So, as a civilian, it took me months to arrange a finally get a tour, and when I saw it… Well, why don't we start from the beginning.

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Saskatoon's Escape Manor is the Place to Beat

About five years ago I tried my first escape room, and I've been a fan ever since. Solving puzzles is something the web developer in me absolutely loves, and I've lost count of the amount of escape rooms I've attempted. Each one I've done has been fun, challenging and rewarding, although often very frustrating – all of which keeps me going back for more.

Many escape rooms offer board games, food and drinks before the "big escape" but Escape Manor's new Saskatoon location brings entertainment to a whole new level. Along with drinks and delicious food from partnerships with a select group of restaurants downtown. They also have custom board games, axe-throwing and bocce ball. Axe-throwing is something I've seen before (and, yes, thank you everybody who messaged me on social media – I know there are axe-throwing places in Regina...) but I've never seen it offered in an escape room setting. After I saw it, I thought it fit in perfectly. The gleaming axes and splintered wood go along perfect with the lanterns, chains and distant screams of madness from down the hall.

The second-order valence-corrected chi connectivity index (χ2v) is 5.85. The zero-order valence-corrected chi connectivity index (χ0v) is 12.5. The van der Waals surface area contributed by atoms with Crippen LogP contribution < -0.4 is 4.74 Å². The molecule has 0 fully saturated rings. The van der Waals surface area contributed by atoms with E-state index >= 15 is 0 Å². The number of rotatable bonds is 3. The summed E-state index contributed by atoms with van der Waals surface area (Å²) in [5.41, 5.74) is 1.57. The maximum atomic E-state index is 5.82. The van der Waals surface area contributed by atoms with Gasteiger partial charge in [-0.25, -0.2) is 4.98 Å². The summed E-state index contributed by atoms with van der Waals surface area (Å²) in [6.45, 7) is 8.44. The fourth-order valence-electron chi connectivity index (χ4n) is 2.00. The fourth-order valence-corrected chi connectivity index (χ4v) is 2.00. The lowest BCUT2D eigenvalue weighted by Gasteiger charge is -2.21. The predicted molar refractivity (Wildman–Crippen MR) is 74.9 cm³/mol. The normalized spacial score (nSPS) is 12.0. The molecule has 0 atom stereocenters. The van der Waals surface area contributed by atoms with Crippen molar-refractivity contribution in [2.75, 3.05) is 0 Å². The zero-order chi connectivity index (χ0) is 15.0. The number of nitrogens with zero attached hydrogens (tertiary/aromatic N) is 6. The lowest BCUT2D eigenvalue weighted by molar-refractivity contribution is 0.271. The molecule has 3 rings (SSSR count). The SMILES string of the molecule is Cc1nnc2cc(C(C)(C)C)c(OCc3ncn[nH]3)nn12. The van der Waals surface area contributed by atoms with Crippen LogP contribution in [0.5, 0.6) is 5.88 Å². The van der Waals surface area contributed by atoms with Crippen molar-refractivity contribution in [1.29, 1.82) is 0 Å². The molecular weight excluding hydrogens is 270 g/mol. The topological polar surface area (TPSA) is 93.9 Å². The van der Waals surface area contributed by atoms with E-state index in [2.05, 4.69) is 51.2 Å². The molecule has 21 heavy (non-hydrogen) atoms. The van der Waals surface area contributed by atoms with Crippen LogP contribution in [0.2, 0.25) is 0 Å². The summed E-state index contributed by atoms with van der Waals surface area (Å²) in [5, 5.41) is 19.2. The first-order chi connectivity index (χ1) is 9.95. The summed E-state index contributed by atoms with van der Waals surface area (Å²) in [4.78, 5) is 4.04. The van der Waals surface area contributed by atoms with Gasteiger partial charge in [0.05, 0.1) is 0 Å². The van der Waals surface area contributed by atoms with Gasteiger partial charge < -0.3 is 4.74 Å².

Saskatoon's Escape Manor also has a pillory as opposed to the Regina's Escape Manor's electric chair. I'm not sure which one I like more, since both are very cool, and very uncomfortable, but it does give the location an iconic touch.

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Top 10 ½ Tallest Statues in Saskatchewan – Second Edition

We all make mistakes, and Norway's crossing of Moose Jaw won't be forgotten anytime soon. With a lasting Moose Truce nowhere in sight, tensions between The Land of the Living Skies and the Land of the Midnight Sun have never been more antler-raising. Moose Jaw is holding a summit of Norwegian politicians the next few days to find a moos-lution and Justin and Greg have opted to flee the country all together (or maybe they went to a hockey game in Vegas… tough to tell what those two are up to sometimes!).

In the meantime, unlike Norway, I can admit when I made a mistake. A few weeks past I wrote "The Top 10 ½ Tallest Statues in Saskatchewan" following countless hours of research… and within 30 minutes of hitting "publish", I received a correction. As the days rolled by more and more corrections came in, I decided a whole new list would be needed.

When creating this revised list, I had to make one rule: vehicles on top of stilts or on tall platforms do not count as statues. I didn't think I would have to make parameters around what a "statue" is, but I had to enforce this one or else I would be calling farms all around the province. So, sorry, Craik's Motorcycle Tower! Your farm owner didn't call me back and now he ruined it for everybody!

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Everything You Wanted to Know About Taboo

Disclaimer: This article is about sex and sexuality. If you don't feel comfortable reading about that, please feel free to skip this article.